RK: Does it talk about dharmakaya in terms of mahasukha,
or is it just emptiness?

 

VCTR: It is emptiness. . . .

 

LM: Isn’t the dharmakaya the third abhisheka? The
fourth is the svabhavikakaya.

 

VCTR: Yes.

 

LM: That is what it says right here (probable reference
to the Chakrasamvara Sadhana). I read it in the book.

 

RK: And you translated the book! [Laughter]

 

 

 

 

 

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spiritual life is threatening. Spiritual life is not
leading toward your fulfillment in some great vision.
Spiritual life is leading to the absolute undermining of
your separate existence. Absolutely. That is what this work
is all about.

He is always undermining the principle of your separate
life and the drama into which you are always evolving it. So
the Guru is a dangerous person.

There are no separated individuals, there is only One
Reality, eternal God, the Nature and Condition of all beings
and worlds.

I also pointed out to you that another characteristic of
this ordinary awareness is that it feels itself to be
separate, individuated, personal, just as you regard your
body to be personal and a limitation and different from
other bodies, so also this functional awareness feels itself
to be different from other awarenesses, other
consciousnesses, other beings. If that is so, how can it be
equated with the Divine Self-Consciousness? The energy you
feel in your body is a manifestation of the Ultimate Energy
of Which everything is the modification. Yet to think that
feeling bodily energy is the same as Realizing the Ultimate
Energy is an illusion, an indiscriminate point of view. A
non-discriminating point of view would make such an
equation.

That’s all that appears, and he ecstatically knows
himself to be the divine form, because he has died, because
that limitation is gone, only the divine exists. So he’s no
longer talking about himself as a separate entity who it
divine, he is speaking ecstatically outside of his
ordinariness.

the Guru is one in whom this limiting principle has died
so that in him only the divine form is conscious. No longer
is this separate entity the principle of his existence.

Therefore the point of view of the divine is as is
stated, I live all things. Things do not live themselves,
beings are not generating themselves. Nothing exists
independently even at this moment. There is no separate
individual that must return to the source. All individuals
are already in the condition of that very source, so you
need not make yourself evaporate into the soup in order to
be one with the divine condition is one with the divine and
the divine is living it. This is the divine realm. I never
return to myself but always appear as myself. There is no
dilemma in the process of my appearance.

The cult of this world is based on the principle of
Narcissus, of separated and separative existence, and the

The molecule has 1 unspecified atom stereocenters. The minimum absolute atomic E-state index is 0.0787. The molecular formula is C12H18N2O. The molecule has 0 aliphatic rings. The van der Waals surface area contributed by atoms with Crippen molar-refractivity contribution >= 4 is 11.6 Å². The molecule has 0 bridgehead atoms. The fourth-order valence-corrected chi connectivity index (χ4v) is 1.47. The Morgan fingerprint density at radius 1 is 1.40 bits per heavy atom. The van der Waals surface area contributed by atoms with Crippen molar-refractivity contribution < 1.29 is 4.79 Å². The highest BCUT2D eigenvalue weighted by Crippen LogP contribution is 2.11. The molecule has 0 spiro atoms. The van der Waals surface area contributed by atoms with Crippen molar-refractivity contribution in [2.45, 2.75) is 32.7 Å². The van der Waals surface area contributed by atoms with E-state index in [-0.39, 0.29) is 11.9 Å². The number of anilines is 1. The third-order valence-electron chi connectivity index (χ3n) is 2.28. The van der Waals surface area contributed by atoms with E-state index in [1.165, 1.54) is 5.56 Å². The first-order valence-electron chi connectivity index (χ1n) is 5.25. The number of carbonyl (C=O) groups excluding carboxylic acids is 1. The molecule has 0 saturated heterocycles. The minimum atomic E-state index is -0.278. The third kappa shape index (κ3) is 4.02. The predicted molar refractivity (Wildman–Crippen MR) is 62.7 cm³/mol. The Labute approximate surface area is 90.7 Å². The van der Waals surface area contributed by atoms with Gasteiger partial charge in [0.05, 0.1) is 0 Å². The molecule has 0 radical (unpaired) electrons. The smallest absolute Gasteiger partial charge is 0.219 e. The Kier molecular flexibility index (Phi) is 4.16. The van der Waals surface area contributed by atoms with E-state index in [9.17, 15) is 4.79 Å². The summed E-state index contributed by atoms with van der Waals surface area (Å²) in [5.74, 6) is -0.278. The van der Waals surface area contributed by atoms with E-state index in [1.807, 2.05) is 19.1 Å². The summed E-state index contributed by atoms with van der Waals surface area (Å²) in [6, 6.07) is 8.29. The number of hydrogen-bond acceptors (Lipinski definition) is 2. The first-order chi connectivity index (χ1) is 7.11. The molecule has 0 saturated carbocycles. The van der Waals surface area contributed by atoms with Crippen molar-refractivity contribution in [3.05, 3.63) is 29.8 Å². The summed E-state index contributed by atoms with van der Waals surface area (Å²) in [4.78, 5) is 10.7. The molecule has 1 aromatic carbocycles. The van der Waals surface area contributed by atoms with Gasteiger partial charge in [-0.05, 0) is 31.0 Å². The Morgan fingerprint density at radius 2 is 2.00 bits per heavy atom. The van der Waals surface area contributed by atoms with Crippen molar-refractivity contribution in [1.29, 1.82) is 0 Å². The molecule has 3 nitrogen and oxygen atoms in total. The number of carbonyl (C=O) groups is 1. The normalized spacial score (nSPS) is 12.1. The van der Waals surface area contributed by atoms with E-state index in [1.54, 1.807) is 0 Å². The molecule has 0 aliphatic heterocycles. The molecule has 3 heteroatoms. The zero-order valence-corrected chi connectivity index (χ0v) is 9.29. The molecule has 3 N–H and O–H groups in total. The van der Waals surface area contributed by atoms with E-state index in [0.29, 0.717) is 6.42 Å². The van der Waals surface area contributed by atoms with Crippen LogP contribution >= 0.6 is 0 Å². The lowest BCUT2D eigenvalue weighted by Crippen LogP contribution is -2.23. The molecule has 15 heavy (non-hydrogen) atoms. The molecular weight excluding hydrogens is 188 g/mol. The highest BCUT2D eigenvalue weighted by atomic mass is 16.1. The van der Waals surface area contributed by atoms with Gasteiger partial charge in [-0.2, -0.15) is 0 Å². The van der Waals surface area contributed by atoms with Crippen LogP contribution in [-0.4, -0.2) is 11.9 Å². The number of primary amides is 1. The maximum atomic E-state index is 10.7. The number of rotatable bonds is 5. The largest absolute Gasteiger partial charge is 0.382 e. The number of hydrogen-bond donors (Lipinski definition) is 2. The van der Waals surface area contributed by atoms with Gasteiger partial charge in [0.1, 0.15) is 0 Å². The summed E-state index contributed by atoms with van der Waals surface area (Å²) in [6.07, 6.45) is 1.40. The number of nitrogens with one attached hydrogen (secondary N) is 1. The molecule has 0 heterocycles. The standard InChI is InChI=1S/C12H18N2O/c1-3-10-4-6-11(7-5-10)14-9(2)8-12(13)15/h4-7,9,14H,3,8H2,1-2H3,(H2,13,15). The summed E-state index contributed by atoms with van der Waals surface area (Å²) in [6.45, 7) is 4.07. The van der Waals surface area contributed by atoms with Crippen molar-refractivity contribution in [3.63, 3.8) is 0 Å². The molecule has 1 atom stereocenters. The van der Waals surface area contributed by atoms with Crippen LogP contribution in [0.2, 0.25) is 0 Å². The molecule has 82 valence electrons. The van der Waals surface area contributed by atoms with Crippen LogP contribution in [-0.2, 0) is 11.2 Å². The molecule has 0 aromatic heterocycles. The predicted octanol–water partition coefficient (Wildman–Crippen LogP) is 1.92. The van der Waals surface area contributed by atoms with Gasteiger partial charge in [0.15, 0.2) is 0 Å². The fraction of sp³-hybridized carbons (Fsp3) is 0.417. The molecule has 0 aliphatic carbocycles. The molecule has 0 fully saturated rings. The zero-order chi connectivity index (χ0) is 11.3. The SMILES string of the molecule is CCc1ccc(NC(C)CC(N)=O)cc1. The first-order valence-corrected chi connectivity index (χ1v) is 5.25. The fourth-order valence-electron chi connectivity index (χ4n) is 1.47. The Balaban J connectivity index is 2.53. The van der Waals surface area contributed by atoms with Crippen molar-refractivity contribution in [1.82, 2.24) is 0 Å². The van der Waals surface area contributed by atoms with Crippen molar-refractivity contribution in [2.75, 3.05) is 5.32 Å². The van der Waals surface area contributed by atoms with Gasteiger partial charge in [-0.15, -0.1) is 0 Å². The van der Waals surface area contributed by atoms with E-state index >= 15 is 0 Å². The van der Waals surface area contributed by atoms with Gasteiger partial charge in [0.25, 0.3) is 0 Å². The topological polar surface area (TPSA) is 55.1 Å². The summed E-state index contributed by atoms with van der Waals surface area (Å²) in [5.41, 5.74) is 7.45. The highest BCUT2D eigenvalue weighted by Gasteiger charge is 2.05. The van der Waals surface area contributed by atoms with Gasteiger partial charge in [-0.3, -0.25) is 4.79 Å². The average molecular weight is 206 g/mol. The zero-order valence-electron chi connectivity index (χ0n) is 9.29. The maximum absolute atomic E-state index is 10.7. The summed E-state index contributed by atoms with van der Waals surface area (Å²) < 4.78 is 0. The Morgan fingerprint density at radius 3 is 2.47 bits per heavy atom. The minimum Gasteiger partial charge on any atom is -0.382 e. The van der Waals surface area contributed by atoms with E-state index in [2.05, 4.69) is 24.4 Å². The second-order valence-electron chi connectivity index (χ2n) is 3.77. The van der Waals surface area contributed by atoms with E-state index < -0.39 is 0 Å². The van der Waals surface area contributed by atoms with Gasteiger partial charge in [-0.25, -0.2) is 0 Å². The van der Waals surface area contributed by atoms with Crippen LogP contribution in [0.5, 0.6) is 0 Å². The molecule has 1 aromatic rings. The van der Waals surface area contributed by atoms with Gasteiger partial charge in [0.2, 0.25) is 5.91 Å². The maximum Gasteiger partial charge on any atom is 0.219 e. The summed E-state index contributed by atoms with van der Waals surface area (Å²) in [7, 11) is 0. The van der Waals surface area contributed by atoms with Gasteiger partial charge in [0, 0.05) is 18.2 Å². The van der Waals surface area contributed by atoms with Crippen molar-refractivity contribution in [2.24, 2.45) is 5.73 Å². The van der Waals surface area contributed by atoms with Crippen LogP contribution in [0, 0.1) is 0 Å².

search for changes of state, for happiness.

There is not now, nor has there ever been, nor will there
ever be an individual being. There is no such thing. All of
the cultic ways are strategic searches to satisfy
individuals by providing them with various kinds of
fulfillment, or inner harmony, or vision, or blissfulness,
or salvation, or liberation, or whatever. But the truth is
that there is no such one to be fulfilled; literally, there
is no such one. Everything that arises in consciousness, is
something that you may observe. You can observe your
experiences, you can observe the world, you can observe your
thoughts, strategies, and actions, you can observe the
sensation of “me: — all of that is something you can
observe. The one who observes that is your very Nature, the
absolute intensity of real existence, which is being
endlessly and universally modified, appearing as all forms
and states. The principle of spiritual Community is that
there is already no such person, no such separate one, no
such dilemma.

 

The cult of this world is based on the assumption that
there exists such a separate one, who needs to be realized
or fulfilled or made healthy or made happy or whatever. All
of that is a colossal lot of nonsense, because there is no
such one. There is already no such one. You do not have to
run through aeons of time for there to be no such one, to
destroy this phantom ego. There is already no such one. He
does not exist to be destroyed. He does not exist.

 

Individuation

The first stage of life is the process of adapting to
life as a separate individual,

Mind Dharma

Ego, Idenity, Desire, Illusion, Me, You, Self, Other,
Reincarnation, Evil, Death, Eternity, Infinity, Phenomenal
Self, Id, Super-ego, A feeling of center, acting, thinking,
behaving, speaking and interacting with others and the
world, social and natural.

“lasting or recurrent psychical continuity of the body
and mind In an individual in respect to space, time and
causality.”

Are the Buddhists wrong when they say their is no
self?

Of course they are…NOT

We call think we are one, we all act as if it exists and
it would be foolish to presuppose it didn’t, this sense of
me. I could I walk around if my brain didn’t delinate time
and space in a seeminly continuous sense of being.

from the point of view of the ego, the separate
consciousness identified with the body-mind and the natural